That holiday season, much like the one long ago when I was thirteen, was incubation time. I gave myself permission to stay at home, do nothing and listen to CBC and oldies radio. I ate a lot of comfort food and, from time to time, would try to envision a new year which would be luckier than the one coming to an end.
I went to a New Year's Eve party hosted by a male couple, one of whom was a member of the Shambhala Center. Their multi-floor condo right on False Creek was packed with guests. On one floor, they were dancing to Motown, on another they were eating hors d'oeuvres, and on another they engaged in deep, "spiritual" conversations. We rang in the new year in low-key kind of way. A few of us went up to the top floor balcony which looked out over False Creek. Fireworks were being set off near Science World, lighting up the night with brilliant colours. I felt the melancholy the now previous year melt away and experienced relief. I had made it.
January was basically a quiet month, although I had a good feeling about it. Things could only get better. I sent out a few more resumes around mid-month. I went to a couple of technical writing career seminars at SFU downtown and at the Italian Cultural Center. By the end of the month, there were still no leads, but I felt more optimistic; there would be something soon. I kept myself occupied. After feeling an incredible sense of isolation and loss after a Mastery support group session in December, the group had decided, to my delight, to have the groups at my place indefinitely; all agreed as I lived in a central area of town. I began to look forward to the meetings for that reason.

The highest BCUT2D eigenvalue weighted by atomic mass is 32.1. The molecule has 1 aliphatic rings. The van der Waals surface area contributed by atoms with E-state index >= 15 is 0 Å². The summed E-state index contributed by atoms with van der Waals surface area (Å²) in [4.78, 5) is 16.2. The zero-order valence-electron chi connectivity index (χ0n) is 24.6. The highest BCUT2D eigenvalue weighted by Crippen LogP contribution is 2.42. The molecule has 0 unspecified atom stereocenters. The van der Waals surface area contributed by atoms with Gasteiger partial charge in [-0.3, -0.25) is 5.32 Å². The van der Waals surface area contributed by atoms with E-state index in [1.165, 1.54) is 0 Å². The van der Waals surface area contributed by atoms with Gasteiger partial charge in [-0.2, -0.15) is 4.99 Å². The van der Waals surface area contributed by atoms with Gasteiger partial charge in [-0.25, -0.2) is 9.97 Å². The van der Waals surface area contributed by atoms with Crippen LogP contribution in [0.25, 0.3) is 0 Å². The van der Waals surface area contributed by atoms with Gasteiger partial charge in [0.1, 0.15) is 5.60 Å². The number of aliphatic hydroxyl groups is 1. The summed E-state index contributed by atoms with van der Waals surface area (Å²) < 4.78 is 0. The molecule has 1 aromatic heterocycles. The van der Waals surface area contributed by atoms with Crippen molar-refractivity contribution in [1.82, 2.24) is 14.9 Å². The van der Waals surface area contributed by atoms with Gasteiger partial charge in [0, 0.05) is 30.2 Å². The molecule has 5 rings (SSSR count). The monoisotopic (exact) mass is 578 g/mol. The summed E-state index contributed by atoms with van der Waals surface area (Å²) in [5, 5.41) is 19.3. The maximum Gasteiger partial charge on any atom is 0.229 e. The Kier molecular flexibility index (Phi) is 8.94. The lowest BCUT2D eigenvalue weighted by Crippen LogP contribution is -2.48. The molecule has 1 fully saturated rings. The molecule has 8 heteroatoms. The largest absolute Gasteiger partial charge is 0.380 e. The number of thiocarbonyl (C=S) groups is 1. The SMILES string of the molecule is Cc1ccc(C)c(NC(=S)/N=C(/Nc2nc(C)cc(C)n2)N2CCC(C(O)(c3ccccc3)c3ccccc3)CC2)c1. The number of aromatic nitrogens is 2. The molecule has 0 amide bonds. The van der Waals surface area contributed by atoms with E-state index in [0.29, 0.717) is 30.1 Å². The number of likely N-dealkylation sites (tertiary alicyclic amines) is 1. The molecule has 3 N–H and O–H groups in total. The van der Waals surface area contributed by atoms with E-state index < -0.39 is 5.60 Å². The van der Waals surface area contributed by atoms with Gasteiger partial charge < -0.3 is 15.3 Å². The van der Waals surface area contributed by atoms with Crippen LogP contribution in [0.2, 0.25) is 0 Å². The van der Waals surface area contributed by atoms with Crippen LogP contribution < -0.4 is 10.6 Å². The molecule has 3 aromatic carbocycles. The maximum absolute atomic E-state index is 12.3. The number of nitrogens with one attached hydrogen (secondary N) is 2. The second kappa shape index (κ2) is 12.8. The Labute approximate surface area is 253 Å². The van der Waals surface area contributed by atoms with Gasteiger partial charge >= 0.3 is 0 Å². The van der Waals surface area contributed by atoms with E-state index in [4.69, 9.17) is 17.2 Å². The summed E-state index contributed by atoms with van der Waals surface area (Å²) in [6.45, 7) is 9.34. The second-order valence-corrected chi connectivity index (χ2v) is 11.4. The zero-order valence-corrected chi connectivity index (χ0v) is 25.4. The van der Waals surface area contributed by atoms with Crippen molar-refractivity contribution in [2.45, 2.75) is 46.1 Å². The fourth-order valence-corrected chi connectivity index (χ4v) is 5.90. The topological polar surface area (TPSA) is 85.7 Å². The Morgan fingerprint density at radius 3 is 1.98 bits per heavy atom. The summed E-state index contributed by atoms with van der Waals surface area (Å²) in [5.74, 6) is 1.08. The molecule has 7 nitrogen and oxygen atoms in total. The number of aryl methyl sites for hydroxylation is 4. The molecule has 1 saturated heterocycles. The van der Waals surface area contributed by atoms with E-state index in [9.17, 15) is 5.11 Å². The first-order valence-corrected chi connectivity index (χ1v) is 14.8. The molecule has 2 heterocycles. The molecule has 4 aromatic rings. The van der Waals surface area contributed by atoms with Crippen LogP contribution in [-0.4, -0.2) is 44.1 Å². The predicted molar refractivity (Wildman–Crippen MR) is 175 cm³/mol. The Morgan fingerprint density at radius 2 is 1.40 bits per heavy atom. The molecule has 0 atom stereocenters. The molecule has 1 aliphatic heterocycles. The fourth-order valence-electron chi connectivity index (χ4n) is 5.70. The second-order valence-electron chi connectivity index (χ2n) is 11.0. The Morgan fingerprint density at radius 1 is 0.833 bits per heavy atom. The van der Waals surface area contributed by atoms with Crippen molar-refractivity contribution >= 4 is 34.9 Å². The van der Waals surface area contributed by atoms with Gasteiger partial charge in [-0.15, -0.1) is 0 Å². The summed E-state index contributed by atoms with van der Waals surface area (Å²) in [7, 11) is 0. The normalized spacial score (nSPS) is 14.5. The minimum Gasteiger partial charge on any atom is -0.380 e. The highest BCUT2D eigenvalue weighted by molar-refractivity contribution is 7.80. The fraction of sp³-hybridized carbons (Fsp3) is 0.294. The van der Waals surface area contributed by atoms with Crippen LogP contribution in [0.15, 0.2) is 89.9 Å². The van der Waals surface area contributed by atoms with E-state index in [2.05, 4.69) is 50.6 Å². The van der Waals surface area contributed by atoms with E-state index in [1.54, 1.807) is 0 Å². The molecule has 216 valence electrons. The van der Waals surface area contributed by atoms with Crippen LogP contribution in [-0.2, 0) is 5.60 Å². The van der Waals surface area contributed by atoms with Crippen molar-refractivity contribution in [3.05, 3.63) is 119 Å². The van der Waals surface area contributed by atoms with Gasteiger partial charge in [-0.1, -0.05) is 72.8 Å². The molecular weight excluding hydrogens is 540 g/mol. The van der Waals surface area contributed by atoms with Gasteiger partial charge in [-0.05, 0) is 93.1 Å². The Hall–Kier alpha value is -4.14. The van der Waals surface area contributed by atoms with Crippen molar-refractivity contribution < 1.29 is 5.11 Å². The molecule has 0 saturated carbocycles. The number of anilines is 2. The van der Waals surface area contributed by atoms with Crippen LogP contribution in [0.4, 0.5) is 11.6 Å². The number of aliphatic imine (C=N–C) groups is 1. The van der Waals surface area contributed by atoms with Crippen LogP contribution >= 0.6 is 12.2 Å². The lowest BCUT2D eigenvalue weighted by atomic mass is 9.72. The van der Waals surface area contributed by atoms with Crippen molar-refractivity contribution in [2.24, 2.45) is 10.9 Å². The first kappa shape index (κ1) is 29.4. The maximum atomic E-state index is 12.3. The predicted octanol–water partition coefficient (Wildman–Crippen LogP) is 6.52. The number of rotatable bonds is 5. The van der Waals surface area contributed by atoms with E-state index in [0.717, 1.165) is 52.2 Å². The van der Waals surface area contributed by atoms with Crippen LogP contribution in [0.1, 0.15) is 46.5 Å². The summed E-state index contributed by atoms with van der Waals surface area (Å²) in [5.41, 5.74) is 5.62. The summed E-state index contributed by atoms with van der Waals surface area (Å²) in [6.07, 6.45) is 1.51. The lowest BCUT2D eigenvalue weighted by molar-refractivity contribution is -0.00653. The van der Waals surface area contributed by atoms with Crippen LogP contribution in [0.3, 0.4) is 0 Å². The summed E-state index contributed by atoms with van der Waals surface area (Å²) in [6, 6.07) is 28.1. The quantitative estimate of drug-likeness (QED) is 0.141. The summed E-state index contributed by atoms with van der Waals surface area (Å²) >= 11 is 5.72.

Meanwhile, Montreal, as well as southern Quebec, eastern Ontario and upstate New York and Vermont were paralyzed by the great ice storm of 1998. I called my relatives and found out that they were fine. Some parts of Montreal were functioning well, others, not at all. The storm and its after effects lasted a month. By early February, around the time of the Winter Olympics in Nagano, Japan, the weather and Montreal had recovered.
Beginning with Lunar New Year that year, I felt a new confidence within myself and began working on my resumes once again. Completely out of the blue, a couple of weeks later, I got a call from a public library. They had received my resume a month earlier and wanted to know when I could come in for an interview. Valentine's Day, 1998 I went out the suburbs east of Vancouver to my first interview in weeks. It was a challenge to take public transit, coordinating three buses to get there, but I managed. I got to the library in the nick of time, a little out of breath. The interview went well, although not fantastic. After a couple of weeks, I had forgotten about it. That's when they called me back. The head of the reference department wanted to have me in to train me. On March 4, I went to work for the first time in months, all the while coming down with the flu coming down with a 100 degree temperature. I went home after work that afternoon and slept, sick, but happy that I had been hired. Already, things were looking up.
To be continued ...